Lenin and the Bolshevik Party

From Revolutionary Communist 6, 1976

Presidium of the 9th Congress of the Russian Communist Party Bolsheviks

This is an extended review of Tony Cliff’s Lenin: Volume One: Building the Party. London: Pluto Press Limited, 1975. Hardback and paperback editions. It is a slightly abridged version of an article of the same title in Revolutionary Marxist Papers 8, July 1976.

Please also see the Editorial from Revolutionary Communist 6 which made criticisms of certain aspects of the argument put forward in this review. 

Tony Cliff, the leader of the International Socialism group of Great Britain, has written the first volume of a projected three volume political biography of Lenin. The first volume deals with the period ending in 1914, and its subtitle, Building the Party, indicates Cliff’s main focus: How did a handful of Russian Marxists manage to construct the most successful mass revolutionary workers’ party in history, the only party which proved able to lead the proletariat to the conquest of state power and then to consolidate and defend that conquest in the face of the ferocious international capitalist reaction?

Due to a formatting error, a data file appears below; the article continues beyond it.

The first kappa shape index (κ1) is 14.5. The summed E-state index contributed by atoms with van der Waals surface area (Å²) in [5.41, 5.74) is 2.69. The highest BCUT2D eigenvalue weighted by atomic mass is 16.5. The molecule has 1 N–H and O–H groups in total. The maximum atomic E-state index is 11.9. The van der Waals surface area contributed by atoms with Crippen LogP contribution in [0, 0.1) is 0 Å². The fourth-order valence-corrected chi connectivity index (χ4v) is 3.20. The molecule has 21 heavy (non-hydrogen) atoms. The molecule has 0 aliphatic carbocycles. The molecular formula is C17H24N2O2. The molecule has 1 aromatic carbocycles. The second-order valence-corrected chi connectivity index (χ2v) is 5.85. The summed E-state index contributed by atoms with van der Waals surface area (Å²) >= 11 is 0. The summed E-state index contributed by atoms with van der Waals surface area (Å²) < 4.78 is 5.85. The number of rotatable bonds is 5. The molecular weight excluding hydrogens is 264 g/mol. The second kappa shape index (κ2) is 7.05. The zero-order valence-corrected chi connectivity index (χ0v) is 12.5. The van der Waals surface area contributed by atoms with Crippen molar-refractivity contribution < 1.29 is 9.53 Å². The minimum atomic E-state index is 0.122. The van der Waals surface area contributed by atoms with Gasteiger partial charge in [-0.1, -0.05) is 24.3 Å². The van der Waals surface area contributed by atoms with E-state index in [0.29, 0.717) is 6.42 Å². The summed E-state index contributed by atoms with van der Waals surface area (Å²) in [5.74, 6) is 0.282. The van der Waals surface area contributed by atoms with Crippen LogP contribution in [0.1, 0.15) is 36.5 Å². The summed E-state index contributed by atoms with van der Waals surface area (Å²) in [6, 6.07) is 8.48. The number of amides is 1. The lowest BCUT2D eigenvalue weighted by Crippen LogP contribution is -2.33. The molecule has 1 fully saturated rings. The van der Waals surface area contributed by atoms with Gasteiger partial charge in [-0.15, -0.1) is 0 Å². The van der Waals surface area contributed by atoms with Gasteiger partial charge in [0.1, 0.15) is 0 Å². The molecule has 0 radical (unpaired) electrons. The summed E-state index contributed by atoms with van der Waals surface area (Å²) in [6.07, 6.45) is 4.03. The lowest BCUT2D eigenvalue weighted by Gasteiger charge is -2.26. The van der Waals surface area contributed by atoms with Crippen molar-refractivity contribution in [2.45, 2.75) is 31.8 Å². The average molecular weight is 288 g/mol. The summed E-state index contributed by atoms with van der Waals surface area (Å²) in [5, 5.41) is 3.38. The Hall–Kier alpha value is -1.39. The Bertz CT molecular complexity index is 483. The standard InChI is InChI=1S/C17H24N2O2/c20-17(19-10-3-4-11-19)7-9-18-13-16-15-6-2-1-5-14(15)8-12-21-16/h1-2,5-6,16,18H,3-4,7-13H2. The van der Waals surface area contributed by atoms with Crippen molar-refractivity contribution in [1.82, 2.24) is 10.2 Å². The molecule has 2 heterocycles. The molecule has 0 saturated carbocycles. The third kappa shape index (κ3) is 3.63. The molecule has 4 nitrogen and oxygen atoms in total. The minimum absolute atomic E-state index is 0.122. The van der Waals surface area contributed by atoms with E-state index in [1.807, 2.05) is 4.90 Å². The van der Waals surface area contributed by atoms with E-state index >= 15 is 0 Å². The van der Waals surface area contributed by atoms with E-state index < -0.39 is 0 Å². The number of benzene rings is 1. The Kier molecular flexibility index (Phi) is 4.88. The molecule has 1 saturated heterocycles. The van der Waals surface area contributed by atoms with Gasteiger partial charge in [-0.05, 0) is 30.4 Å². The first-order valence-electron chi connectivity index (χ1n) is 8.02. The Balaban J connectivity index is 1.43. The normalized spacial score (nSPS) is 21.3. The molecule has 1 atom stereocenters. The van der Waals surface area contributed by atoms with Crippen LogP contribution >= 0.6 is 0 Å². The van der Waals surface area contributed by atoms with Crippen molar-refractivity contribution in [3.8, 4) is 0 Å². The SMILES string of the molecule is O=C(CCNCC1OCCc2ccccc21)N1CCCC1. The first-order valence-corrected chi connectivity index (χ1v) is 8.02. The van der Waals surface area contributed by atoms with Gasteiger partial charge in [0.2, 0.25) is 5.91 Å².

Writing in the magazine International Socialism, another IS spokesman Duncan Hallas assesses Cliff’s Lenin in the most glowing terms: ‘This book is the most important work on the theory and practice of building a socialist organisation that has appeared for a long time. As a biography it has its faults. It would be no great exaggeration to say that it might well have been called Building the Party – Illustrated from the Life of Lenin. No matter. A manual for revolutionaries – and that is what we have here – is needed more urgently than a fully rounded biography. This is a work whose lessons can and must be applied to the practical tasks of party building.’

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Counter-revolution defeated: Russia 1917 Part 6

General Kornilov
General Lavr Kornilov

Centenary of the Bolshevik Revolution 1917–2017

In 2017 we celebrate the 100th anniversary of the 1917 Bolshevik Revolution and the beginning of the most important struggle for socialism, peace, and progress in history. Throughout the year, FRFI is carrying articles which analyse the lessons of the Bolshevik Revolution. In FRFI 258 we examined the developments up to July 1917. Below, we continue the series with an edited version of an article by Patrick Newman first published in FRFI 71 in September 1987, which looks at Kornilov’s attempted coup.

Counter-revolution defeated

After the July days, the masses had fallen back in confusion. Would the forces of reaction seize the opportunity to crush them? In earlier proletarian revolutions – France 1848, 1871 and Russia 1905 – the bourgeoisie was able to wreak a terrible revenge, killing thousands of workers. But in Russia 1917 the counter-revolution was too weak to take advantage of its most favourable moment.

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Women in the Revolution

Alexandra Kollontai
Alexandra Kollontai